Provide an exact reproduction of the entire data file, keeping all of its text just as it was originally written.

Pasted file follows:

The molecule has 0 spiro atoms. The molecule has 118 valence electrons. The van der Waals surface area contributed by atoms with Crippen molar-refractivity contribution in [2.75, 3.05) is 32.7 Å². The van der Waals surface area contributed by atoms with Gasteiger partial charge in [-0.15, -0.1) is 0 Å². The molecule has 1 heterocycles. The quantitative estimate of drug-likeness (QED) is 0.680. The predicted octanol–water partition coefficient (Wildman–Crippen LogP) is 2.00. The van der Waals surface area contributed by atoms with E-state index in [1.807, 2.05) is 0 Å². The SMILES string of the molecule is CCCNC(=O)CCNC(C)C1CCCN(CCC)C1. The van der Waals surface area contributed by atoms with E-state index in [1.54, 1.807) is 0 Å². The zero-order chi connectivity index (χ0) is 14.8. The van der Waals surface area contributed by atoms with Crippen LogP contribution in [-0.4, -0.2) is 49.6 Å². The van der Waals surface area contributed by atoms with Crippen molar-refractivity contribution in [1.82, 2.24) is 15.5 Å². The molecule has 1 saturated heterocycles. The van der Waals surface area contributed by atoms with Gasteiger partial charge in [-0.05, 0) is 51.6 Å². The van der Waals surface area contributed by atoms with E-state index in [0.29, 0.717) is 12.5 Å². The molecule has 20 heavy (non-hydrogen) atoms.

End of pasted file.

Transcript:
The molecule has 0 spiro atoms. The molecule has 118 valence electrons. The van der Waals surface area contributed by atoms with Crippen molar-refractivity contribution in [2.75, 3.05) is 32.7 Å². The van der Waals surface area contributed by atoms with Gasteiger partial charge in [-0.15, -0.1) is 0 Å². The molecule has 1 heterocycles. The quantitative estimate of drug-likeness (QED) is 0.680. The predicted octanol–water partition coefficient (Wildman–Crippen LogP) is 2.00. The van der Waals surface area contributed by atoms with E-state index in [1.807, 2.05) is 0 Å². The SMILES string of the molecule is CCCNC(=O)CCNC(C)C1CCCN(CCC)C1. The van der Waals surface area contributed by atoms with E-state index in [1.54, 1.807) is 0 Å². The zero-order chi connectivity index (χ0) is 14.8. The van der Waals surface area contributed by atoms with Crippen LogP contribution in [-0.4, -0.2) is 49.6 Å². The van der Waals surface area contributed by atoms with Crippen molar-refractivity contribution in [1.82, 2.24) is 15.5 Å². The molecule has 1 saturated heterocycles. The van der Waals surface area contributed by atoms with Gasteiger partial charge in [-0.05, 0) is 51.6 Å². The van der Waals surface area contributed by atoms with E-state index in [0.29, 0.717) is 12.5 Å². The molecule has 20 heavy (non-hydrogen) atoms.